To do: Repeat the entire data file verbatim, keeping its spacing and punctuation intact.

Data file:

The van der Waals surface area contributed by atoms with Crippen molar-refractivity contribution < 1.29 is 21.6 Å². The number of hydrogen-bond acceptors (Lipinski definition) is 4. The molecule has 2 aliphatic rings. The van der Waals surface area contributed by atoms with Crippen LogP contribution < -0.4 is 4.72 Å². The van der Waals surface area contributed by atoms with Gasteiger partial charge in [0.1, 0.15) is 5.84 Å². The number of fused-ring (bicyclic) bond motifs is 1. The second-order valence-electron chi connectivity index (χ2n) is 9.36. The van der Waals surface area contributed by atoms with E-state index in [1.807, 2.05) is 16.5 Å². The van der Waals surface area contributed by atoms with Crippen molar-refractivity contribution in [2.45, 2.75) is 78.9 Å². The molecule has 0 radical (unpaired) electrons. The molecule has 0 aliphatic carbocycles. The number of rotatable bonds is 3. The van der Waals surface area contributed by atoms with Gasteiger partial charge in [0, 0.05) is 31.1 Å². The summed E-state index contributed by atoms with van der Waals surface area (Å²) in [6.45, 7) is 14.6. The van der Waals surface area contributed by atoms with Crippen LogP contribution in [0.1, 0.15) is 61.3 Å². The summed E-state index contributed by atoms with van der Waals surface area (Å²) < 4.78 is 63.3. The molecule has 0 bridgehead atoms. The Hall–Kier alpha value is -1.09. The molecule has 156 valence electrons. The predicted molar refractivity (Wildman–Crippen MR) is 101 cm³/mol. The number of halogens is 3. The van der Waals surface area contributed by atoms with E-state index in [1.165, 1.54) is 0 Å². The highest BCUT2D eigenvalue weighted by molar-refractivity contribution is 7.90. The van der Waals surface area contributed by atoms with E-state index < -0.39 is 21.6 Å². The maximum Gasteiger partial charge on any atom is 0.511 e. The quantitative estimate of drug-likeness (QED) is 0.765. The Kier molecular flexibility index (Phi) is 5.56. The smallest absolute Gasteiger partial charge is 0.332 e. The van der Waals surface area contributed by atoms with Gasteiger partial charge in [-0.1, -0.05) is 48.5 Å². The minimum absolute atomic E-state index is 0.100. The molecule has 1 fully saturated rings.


The van der Waals surface area contributed by atoms with Crippen molar-refractivity contribution < 1.29 is 21.6 Å². The number of hydrogen-bond acceptors (Lipinski definition) is 4. The molecule has 2 aliphatic rings. The van der Waals surface area contributed by atoms with Crippen LogP contribution < -0.4 is 4.72 Å². The van der Waals surface area contributed by atoms with Gasteiger partial charge in [0.1, 0.15) is 5.84 Å². The number of fused-ring (bicyclic) bond motifs is 1. The second-order valence-electron chi connectivity index (χ2n) is 9.36. The van der Waals surface area contributed by atoms with E-state index in [1.807, 2.05) is 16.5 Å². The van der Waals surface area contributed by atoms with Crippen molar-refractivity contribution in [2.45, 2.75) is 78.9 Å². The molecule has 0 radical (unpaired) electrons. The molecule has 0 aliphatic carbocycles. The number of rotatable bonds is 3. The van der Waals surface area contributed by atoms with Gasteiger partial charge in [0, 0.05) is 31.1 Å². The summed E-state index contributed by atoms with van der Waals surface area (Å²) in [6.45, 7) is 14.6. The van der Waals surface area contributed by atoms with Crippen LogP contribution in [0.1, 0.15) is 61.3 Å². The summed E-state index contributed by atoms with van der Waals surface area (Å²) < 4.78 is 63.3. The molecule has 0 bridgehead atoms. The Hall–Kier alpha value is -1.09. The molecule has 156 valence electrons. The predicted molar refractivity (Wildman–Crippen MR) is 101 cm³/mol. The number of halogens is 3. The van der Waals surface area contributed by atoms with E-state index in [1.165, 1.54) is 0 Å². The highest BCUT2D eigenvalue weighted by molar-refractivity contribution is 7.90. The van der Waals surface area contributed by atoms with E-state index < -0.39 is 21.6 Å². The maximum Gasteiger partial charge on any atom is 0.511 e. The quantitative estimate of drug-likeness (QED) is 0.765. The Kier molecular flexibility index (Phi) is 5.56. The smallest absolute Gasteiger partial charge is 0.332 e. The van der Waals surface area contributed by atoms with Gasteiger partial charge in [-0.1, -0.05) is 48.5 Å². The minimum absolute atomic E-state index is 0.100. The molecule has 1 fully saturated rings.